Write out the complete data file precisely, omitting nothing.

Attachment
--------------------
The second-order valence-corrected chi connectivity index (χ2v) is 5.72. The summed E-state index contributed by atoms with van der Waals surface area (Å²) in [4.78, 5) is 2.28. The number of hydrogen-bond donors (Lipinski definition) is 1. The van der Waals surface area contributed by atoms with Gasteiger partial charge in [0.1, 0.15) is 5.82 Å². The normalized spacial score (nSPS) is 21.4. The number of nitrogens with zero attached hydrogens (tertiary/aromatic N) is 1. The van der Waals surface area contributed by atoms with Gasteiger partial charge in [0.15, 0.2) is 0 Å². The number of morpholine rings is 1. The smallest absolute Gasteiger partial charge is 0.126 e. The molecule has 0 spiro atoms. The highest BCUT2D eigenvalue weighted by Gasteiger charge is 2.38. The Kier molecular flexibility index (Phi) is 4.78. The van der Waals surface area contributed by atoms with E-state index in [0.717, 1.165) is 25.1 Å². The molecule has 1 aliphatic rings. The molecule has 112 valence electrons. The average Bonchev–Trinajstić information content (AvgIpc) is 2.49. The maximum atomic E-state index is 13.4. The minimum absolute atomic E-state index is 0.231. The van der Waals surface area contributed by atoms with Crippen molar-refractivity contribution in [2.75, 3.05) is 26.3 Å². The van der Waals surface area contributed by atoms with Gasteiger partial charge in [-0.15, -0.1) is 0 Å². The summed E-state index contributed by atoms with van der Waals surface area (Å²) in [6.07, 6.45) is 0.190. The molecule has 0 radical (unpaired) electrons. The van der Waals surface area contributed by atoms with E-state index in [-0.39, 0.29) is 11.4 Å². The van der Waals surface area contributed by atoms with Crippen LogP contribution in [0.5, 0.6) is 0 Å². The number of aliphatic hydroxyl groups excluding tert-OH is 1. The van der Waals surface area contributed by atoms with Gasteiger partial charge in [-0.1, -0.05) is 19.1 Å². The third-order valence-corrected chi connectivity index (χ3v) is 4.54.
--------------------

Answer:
The second-order valence-corrected chi connectivity index (χ2v) is 5.72. The summed E-state index contributed by atoms with van der Waals surface area (Å²) in [4.78, 5) is 2.28. The number of hydrogen-bond donors (Lipinski definition) is 1. The van der Waals surface area contributed by atoms with Gasteiger partial charge in [0.1, 0.15) is 5.82 Å². The normalized spacial score (nSPS) is 21.4. The number of nitrogens with zero attached hydrogens (tertiary/aromatic N) is 1. The van der Waals surface area contributed by atoms with Gasteiger partial charge in [0.15, 0.2) is 0 Å². The number of morpholine rings is 1. The smallest absolute Gasteiger partial charge is 0.126 e. The molecule has 0 spiro atoms. The highest BCUT2D eigenvalue weighted by Gasteiger charge is 2.38. The Kier molecular flexibility index (Phi) is 4.78. The van der Waals surface area contributed by atoms with E-state index in [0.717, 1.165) is 25.1 Å². The molecule has 1 aliphatic rings. The molecule has 112 valence electrons. The average Bonchev–Trinajstić information content (AvgIpc) is 2.49. The maximum atomic E-state index is 13.4. The minimum absolute atomic E-state index is 0.231. The van der Waals surface area contributed by atoms with Crippen molar-refractivity contribution in [2.75, 3.05) is 26.3 Å². The van der Waals surface area contributed by atoms with Gasteiger partial charge in [-0.15, -0.1) is 0 Å². The summed E-state index contributed by atoms with van der Waals surface area (Å²) in [6.07, 6.45) is 0.190. The molecule has 0 radical (unpaired) electrons. The van der Waals surface area contributed by atoms with E-state index in [-0.39, 0.29) is 11.4 Å². The van der Waals surface area contributed by atoms with Crippen LogP contribution in [0.5, 0.6) is 0 Å². The number of aliphatic hydroxyl groups excluding tert-OH is 1. The van der Waals surface area contributed by atoms with Gasteiger partial charge in [-0.1, -0.05) is 19.1 Å². The third-order valence-corrected chi connectivity index (χ3v) is 4.54.